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Python and Excel

From WikiOD

Put list data into a Excel's file.[edit | edit source]

import os, sys
from openpyxl import Workbook
from datetime import datetime

dt = datetime.now()
list_values = [["01/01/2016", "05:00:00", 3], \
               ["01/02/2016", "06:00:00", 4], \
               ["01/03/2016", "07:00:00", 5], \
               ["01/04/2016", "08:00:00", 6], \
               ["01/05/2016", "09:00:00", 7]]

# Create a Workbook on Excel:
wb = Workbook()
sheet = wb.active
sheet.title = 'data'

# Print the titles into Excel Workbook:
row = 1
sheet['A'+str(row)] = 'Date'
sheet['B'+str(row)] = 'Hour'
sheet['C'+str(row)] = 'Value'

# Populate with data
for item in list_values:
    row += 1
    sheet['A'+str(row)] = item[0]
    sheet['B'+str(row)] = item[1]
    sheet['C'+str(row)] = item[2]

# Save a file by date:
filename = 'data_' + dt.strftime("%Y%m%d_%I%M%S") + '.xlsx'
wb.save(filename)

# Open the file for the user:
os.chdir(sys.path[0])
os.system('start excel.exe "%s\\%s"' % (sys.path[0], filename, ))

OpenPyXL[edit | edit source]

OpenPyXL is a module for manipulating and creating xlsx/xlsm/xltx/xltm workbooks in memory.

Manipulating and reading an existing workbook:

import openpyxl as opx
#To change an existing wookbook we located it by referencing its path
workbook = opx.load_workbook(workbook_path)

load_workbook() contains the parameter read_only, setting this to True will load the workbook as read_only, this is helpful when reading larger xlsx files:

workbook = opx.load_workbook(workbook_path, read_only=True)

Once you have loaded the workbook into memory, you can access the individual sheets using workbook.sheets

first_sheet = workbook.worksheets[0]

If you want to specify the name of an available sheets, you can use workbook.get_sheet_names().

sheet = workbook.get_sheet_by_name('Sheet Name')

Finally, the rows of the sheet can be accessed using sheet.rows. To iterate over the rows in a sheet, use:

for row in sheet.rows:
    print row[0].value

Since each row in rows is a list of Cells, use Cell.value to get the contents of the Cell.

Creating a new Workbook in memory:

#Calling the Workbook() function creates a new book in memory
wb = opx.Workbook()

#We can then create a new sheet in the wb
ws = wb.create_sheet('Sheet Name', 0) #0 refers to the index of the sheet order in the wb

Several tab properties may be changed through openpyxl, for example the tabColor:

ws.sheet_properties.tabColor = 'FFC0CB'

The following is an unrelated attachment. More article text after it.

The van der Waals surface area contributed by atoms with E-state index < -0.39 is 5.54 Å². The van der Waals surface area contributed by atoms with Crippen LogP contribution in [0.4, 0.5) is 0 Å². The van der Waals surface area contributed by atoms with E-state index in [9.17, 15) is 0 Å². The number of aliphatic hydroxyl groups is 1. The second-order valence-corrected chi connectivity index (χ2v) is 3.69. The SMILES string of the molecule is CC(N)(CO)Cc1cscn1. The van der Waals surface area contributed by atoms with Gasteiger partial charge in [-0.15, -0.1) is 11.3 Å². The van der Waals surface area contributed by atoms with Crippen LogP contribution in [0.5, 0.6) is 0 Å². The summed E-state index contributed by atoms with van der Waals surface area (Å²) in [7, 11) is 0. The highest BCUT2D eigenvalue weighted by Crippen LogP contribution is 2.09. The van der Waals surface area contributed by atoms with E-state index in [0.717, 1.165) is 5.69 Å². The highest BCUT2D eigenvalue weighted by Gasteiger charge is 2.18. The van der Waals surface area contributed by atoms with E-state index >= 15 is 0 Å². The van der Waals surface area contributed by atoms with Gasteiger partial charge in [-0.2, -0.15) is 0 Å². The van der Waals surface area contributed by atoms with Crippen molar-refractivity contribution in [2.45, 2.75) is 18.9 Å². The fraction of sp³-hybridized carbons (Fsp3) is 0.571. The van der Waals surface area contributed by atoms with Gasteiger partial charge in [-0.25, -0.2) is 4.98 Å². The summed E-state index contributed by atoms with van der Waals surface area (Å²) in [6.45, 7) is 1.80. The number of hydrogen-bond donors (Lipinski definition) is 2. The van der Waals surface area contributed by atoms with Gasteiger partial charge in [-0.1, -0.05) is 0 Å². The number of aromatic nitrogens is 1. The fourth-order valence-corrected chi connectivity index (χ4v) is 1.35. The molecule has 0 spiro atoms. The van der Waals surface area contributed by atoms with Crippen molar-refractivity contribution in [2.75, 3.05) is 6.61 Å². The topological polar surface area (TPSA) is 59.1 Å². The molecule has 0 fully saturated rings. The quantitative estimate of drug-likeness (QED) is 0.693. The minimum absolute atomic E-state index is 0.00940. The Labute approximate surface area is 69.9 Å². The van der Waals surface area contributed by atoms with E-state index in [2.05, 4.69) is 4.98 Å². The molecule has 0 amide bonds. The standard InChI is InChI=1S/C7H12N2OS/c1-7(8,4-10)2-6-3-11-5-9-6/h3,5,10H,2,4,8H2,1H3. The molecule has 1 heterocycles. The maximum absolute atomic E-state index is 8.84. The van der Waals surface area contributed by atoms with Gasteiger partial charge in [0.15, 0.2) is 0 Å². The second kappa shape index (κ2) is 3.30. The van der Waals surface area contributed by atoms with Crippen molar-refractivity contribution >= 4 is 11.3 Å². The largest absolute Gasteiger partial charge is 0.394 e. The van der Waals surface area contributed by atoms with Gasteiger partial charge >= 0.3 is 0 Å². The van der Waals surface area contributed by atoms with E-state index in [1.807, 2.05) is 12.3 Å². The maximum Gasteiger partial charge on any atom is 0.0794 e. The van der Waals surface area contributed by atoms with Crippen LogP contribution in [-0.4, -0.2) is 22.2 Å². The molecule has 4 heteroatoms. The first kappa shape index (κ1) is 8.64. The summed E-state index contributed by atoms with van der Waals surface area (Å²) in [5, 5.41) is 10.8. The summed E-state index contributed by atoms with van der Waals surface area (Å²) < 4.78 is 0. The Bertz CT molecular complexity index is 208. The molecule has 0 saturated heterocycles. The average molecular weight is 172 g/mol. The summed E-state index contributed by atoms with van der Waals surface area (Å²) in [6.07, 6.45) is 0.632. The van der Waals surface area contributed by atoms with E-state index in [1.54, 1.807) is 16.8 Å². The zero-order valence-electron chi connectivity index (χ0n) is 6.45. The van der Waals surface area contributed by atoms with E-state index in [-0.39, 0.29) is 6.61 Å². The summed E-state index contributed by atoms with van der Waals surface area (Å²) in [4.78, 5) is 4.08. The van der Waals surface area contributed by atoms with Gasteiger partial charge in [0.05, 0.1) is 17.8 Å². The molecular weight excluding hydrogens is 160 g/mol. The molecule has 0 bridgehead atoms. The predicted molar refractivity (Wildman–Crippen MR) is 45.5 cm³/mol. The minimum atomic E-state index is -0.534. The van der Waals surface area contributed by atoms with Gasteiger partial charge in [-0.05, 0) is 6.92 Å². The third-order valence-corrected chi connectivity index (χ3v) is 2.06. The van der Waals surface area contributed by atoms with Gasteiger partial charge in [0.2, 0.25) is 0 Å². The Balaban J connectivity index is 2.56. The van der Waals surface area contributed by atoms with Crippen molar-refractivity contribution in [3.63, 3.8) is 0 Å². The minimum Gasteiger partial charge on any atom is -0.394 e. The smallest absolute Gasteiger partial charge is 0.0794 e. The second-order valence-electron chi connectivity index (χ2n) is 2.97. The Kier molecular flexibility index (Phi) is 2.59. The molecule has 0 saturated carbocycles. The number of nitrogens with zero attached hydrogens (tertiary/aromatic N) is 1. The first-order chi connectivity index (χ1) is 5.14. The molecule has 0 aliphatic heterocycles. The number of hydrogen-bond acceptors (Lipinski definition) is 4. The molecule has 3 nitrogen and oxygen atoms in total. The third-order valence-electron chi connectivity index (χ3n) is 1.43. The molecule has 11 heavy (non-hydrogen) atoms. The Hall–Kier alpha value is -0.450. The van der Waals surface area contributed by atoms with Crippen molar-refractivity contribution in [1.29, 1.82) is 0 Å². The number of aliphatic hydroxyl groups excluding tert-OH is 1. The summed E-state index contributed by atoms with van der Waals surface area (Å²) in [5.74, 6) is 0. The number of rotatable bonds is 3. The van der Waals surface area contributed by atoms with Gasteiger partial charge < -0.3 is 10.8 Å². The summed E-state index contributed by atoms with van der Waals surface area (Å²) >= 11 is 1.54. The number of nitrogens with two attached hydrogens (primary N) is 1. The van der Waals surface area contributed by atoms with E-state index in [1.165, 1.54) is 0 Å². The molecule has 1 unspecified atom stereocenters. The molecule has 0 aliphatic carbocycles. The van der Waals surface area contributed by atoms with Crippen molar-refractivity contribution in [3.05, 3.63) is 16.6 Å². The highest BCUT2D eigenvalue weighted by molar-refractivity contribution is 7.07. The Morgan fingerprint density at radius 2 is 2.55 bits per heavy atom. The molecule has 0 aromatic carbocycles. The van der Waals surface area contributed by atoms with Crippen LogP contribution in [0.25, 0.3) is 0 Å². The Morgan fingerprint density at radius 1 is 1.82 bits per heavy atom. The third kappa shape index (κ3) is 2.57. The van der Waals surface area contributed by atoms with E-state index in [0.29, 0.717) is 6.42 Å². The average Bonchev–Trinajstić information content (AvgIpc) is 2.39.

To save our created workbook we finish with:

wb.save('filename.xlsx')

Create excel charts with xlsxwriter[edit | edit source]

import xlsxwriter

# sample data
chart_data = [
    {'name': 'Lorem', 'value': 23},
    {'name': 'Ipsum', 'value': 48},
    {'name': 'Dolor', 'value': 15},
    {'name': 'Sit', 'value': 8},
    {'name': 'Amet', 'value': 32}
]

# excel file path
xls_file = 'chart.xlsx'

# the workbook
workbook = xlsxwriter.Workbook(xls_file)

# add worksheet to workbook
worksheet = workbook.add_worksheet()

row_ = 0
col_ = 0

# write headers
worksheet.write(row_, col_, 'NAME')
col_ += 1
worksheet.write(row_, col_, 'VALUE')
row_ += 1

# write sample data 
for item in chart_data:
    col_ = 0
    worksheet.write(row_, col_, item['name'])
    col_ += 1
    worksheet.write(row_, col_, item['value'])
    row_ += 1

# create pie chart
pie_chart = workbook.add_chart({'type': 'pie'})

# add series to pie chart
pie_chart.add_series({
    'name': 'Series Name',
    'categories': '=Sheet1!$A$3:$A$%s' % row_,
    'values': '=Sheet1!$B$3:$B$%s' % row_,
    'marker': {'type': 'circle'}
})
# insert pie chart
worksheet.insert_chart('D2', pie_chart)

# create column chart
column_chart = workbook.add_chart({'type': 'column'})

# add serie to column chart
column_chart.add_series({
    'name': 'Series Name',
    'categories': '=Sheet1!$A$3:$A$%s' % row_,
    'values': '=Sheet1!$B$3:$B$%s' % row_,
    'marker': {'type': 'circle'}
})
# insert column chart
worksheet.insert_chart('D20', column_chart)

workbook.close()

Result:

Python_and_Excel

Read the excel data using xlrd module[edit | edit source]

Python xlrd library is to extract data from Microsoft Excel (tm) spreadsheet files.

Installation:-

pip install xlrd

Or you can use setup.py file from pypi

https://pypi.python.org/pypi/xlrd

Reading an excel sheet:- Import xlrd module and open excel file using open_workbook() method.

import xlrd
book=xlrd.open_workbook('sample.xlsx')

Check number of sheets in the excel

print book.nsheets

Print the sheet names

print book.sheet_names()

Get the sheet based on index

sheet=book.sheet_by_index(1)

Read the contents of a cell

cell = sheet.cell(row,col) #where row=row number and col=column number
print cell.value #to print the cell contents

Get number of rows and number of columns in an excel sheet

num_rows=sheet.nrows
num_col=sheet.ncols

Get excel sheet by name

sheets = book.sheet_names()
cur_sheet = book.sheet_by_name(sheets[0])

Format Excel files with xlsxwriter[edit | edit source]

import xlsxwriter

# create a new file 
workbook = xlsxwriter.Workbook('your_file.xlsx')

# add some new formats to be used by the workbook 
percent_format = workbook.add_format({'num_format': '0%'})
percent_with_decimal = workbook.add_format({'num_format': '0.0%'})
bold = workbook.add_format({'bold': True})
red_font = workbook.add_format({'font_color': 'red'})
remove_format = workbook.add_format()

# add a new sheet 
worksheet = workbook.add_worksheet() 

# set the width of column A 
worksheet.set_column('A:A', 30, )

# set column B to 20 and include the percent format we created earlier 
worksheet.set_column('B:B', 20, percent_format)

# remove formatting from the first row (change in height=None) 
worksheet.set_row('0:0', None, remove_format)

workbook.close()

Credit:Stack_Overflow_Documentation